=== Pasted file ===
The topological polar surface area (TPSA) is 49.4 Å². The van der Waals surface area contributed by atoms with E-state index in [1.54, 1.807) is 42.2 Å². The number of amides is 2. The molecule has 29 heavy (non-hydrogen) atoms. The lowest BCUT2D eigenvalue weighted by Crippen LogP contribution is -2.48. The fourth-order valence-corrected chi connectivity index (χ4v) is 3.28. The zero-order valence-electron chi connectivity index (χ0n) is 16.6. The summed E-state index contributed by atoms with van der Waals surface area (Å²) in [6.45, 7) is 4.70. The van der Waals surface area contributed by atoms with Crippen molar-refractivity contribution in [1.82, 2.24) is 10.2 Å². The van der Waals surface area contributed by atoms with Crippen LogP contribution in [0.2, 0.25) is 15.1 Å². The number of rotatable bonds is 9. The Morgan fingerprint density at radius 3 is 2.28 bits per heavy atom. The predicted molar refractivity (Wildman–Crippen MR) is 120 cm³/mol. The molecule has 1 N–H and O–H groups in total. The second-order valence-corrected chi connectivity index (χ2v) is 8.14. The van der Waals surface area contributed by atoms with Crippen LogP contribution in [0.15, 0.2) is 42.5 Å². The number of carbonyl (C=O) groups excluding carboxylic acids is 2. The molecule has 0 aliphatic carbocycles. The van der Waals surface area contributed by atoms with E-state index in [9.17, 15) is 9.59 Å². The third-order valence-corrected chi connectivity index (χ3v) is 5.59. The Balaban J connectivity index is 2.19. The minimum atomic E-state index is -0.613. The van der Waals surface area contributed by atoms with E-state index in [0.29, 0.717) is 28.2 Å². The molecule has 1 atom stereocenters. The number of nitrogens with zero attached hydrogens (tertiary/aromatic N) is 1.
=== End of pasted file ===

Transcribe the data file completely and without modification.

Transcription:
The topological polar surface area (TPSA) is 49.4 Å². The van der Waals surface area contributed by atoms with E-state index in [1.54, 1.807) is 42.2 Å². The number of amides is 2. The molecule has 29 heavy (non-hydrogen) atoms. The lowest BCUT2D eigenvalue weighted by Crippen LogP contribution is -2.48. The fourth-order valence-corrected chi connectivity index (χ4v) is 3.28. The zero-order valence-electron chi connectivity index (χ0n) is 16.6. The summed E-state index contributed by atoms with van der Waals surface area (Å²) in [6.45, 7) is 4.70. The van der Waals surface area contributed by atoms with Crippen molar-refractivity contribution in [1.82, 2.24) is 10.2 Å². The van der Waals surface area contributed by atoms with Crippen LogP contribution in [0.2, 0.25) is 15.1 Å². The number of rotatable bonds is 9. The Morgan fingerprint density at radius 3 is 2.28 bits per heavy atom. The predicted molar refractivity (Wildman–Crippen MR) is 120 cm³/mol. The molecule has 1 N–H and O–H groups in total. The second-order valence-corrected chi connectivity index (χ2v) is 8.14. The van der Waals surface area contributed by atoms with Crippen LogP contribution in [0.15, 0.2) is 42.5 Å². The number of carbonyl (C=O) groups excluding carboxylic acids is 2. The molecule has 0 aliphatic carbocycles. The van der Waals surface area contributed by atoms with E-state index in [9.17, 15) is 9.59 Å². The third-order valence-corrected chi connectivity index (χ3v) is 5.59. The Balaban J connectivity index is 2.19. The minimum atomic E-state index is -0.613. The van der Waals surface area contributed by atoms with E-state index in [0.29, 0.717) is 28.2 Å². The molecule has 1 atom stereocenters. The number of nitrogens with zero attached hydrogens (tertiary/aromatic N) is 1.